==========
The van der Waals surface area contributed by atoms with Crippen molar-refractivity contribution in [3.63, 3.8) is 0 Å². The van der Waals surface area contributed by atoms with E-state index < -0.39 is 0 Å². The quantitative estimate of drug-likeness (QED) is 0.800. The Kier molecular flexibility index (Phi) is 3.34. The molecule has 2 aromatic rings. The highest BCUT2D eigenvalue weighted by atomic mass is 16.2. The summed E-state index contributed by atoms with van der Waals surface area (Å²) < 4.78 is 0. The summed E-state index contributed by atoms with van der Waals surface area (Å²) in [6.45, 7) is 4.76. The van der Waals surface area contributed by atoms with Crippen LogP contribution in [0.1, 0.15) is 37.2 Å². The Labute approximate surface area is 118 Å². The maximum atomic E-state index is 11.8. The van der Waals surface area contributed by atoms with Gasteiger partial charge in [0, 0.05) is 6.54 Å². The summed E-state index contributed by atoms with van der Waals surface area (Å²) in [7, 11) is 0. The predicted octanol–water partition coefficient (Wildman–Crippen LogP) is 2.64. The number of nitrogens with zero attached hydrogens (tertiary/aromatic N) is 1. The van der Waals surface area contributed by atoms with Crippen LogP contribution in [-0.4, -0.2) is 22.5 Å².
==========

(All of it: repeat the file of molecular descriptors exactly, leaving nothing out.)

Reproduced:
The van der Waals surface area contributed by atoms with Crippen molar-refractivity contribution in [3.63, 3.8) is 0 Å². The van der Waals surface area contributed by atoms with E-state index < -0.39 is 0 Å². The quantitative estimate of drug-likeness (QED) is 0.800. The Kier molecular flexibility index (Phi) is 3.34. The molecule has 2 aromatic rings. The highest BCUT2D eigenvalue weighted by atomic mass is 16.2. The summed E-state index contributed by atoms with van der Waals surface area (Å²) < 4.78 is 0. The summed E-state index contributed by atoms with van der Waals surface area (Å²) in [6.45, 7) is 4.76. The van der Waals surface area contributed by atoms with Crippen LogP contribution in [0.1, 0.15) is 37.2 Å². The Labute approximate surface area is 118 Å². The maximum atomic E-state index is 11.8. The van der Waals surface area contributed by atoms with Gasteiger partial charge in [0, 0.05) is 6.54 Å². The summed E-state index contributed by atoms with van der Waals surface area (Å²) in [7, 11) is 0. The predicted octanol–water partition coefficient (Wildman–Crippen LogP) is 2.64. The number of nitrogens with zero attached hydrogens (tertiary/aromatic N) is 1. The van der Waals surface area contributed by atoms with Crippen LogP contribution in [-0.4, -0.2) is 22.5 Å².